4-2-1 Headers where 4 pipes merge into 2 which merge into 1 (tri y’s). There are different opinions about which cylinders in the firing order should be paired for best effect. In a V8 the pairing tends to join cylinders with similar firing intervals, and this will differ between left and right cylinder banks.
4-1 Headers where 4 pipes merge directly into 1
Shorty Headers where the total length of the header is shorter, with the collector closer to the engine
Equal Length Headers where each exhaust pipe is the same length from the exhaust port to the collector cup
Catalytic converters are necessary to cut emissions but create back pressure due to the exhaust gases being forced through a catalyst, and therefore decrease high-end engine power. Many modern catalytic converters only produce 1-3 psi of back pressure, though this restriction worsens further with use. Hi-flow catalytic converters can replace the standard units to give lower back pressure. Installing aftermarket catalytic converters is restricted by law in some countries, with bolt-on straight ‘test pipes’ available to test whether a clogged catalytic converter is causing problems, which can be easily swapped out for on-road use or scheduled emissions testing. Hollowing out a catalytic converter is unlikely to give power gains unless a pipe is placed through the converter to give a clear path for exhaust gasses.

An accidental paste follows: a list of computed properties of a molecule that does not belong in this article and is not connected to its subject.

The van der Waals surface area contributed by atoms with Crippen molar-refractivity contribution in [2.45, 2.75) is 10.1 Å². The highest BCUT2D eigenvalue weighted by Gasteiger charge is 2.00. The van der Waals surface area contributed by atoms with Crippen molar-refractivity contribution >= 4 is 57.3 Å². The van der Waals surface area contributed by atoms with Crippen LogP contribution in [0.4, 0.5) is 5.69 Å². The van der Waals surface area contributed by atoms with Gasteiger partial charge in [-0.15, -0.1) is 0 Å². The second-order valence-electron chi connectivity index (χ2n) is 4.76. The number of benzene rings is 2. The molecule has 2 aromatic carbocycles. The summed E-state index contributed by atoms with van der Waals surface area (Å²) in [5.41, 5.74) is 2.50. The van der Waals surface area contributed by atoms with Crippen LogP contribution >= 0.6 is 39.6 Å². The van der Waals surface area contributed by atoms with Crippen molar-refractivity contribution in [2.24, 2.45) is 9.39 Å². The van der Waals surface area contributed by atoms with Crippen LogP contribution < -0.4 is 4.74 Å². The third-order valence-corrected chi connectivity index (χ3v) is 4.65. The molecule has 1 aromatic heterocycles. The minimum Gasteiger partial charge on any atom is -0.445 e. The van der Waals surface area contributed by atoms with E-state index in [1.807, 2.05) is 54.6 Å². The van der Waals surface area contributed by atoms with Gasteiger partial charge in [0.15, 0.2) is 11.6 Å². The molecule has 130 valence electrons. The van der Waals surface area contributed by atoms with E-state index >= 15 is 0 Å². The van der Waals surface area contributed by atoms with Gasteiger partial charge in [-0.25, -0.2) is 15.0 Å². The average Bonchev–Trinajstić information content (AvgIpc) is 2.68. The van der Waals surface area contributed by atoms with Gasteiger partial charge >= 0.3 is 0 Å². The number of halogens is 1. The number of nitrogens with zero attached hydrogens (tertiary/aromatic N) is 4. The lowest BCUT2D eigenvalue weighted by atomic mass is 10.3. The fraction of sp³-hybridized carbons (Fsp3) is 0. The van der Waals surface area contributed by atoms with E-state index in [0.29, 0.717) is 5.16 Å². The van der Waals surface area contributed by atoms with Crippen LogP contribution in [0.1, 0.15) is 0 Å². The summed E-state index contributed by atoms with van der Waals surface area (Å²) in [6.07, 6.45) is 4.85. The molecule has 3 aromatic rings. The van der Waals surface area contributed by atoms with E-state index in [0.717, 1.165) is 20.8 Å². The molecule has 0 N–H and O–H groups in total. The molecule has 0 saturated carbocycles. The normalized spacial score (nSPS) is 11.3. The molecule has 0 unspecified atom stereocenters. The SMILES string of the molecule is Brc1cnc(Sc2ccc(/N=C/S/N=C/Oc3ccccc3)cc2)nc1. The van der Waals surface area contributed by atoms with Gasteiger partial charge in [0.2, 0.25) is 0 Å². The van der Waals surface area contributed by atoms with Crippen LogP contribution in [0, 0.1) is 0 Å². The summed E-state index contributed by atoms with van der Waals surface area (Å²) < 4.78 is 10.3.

The section of tubing between the catalytic converter(s) and the rear muffler on cars that have two parallel exhaust pipes. Performance mid-pipes often have a perpendicular connecting pipe or the pipes temporarily merge. This is to equalize the pressure in both exhaust pipes and keep the engine back-pressure as low as possible since back-pressure is harmful to high-end power.
H-Style Pipe where there is a perpendicular connecting pipe, resembling the letter H
X-Style Pipe or X-Pipe where the exhaust pipes temporarily merge, resembling the letter X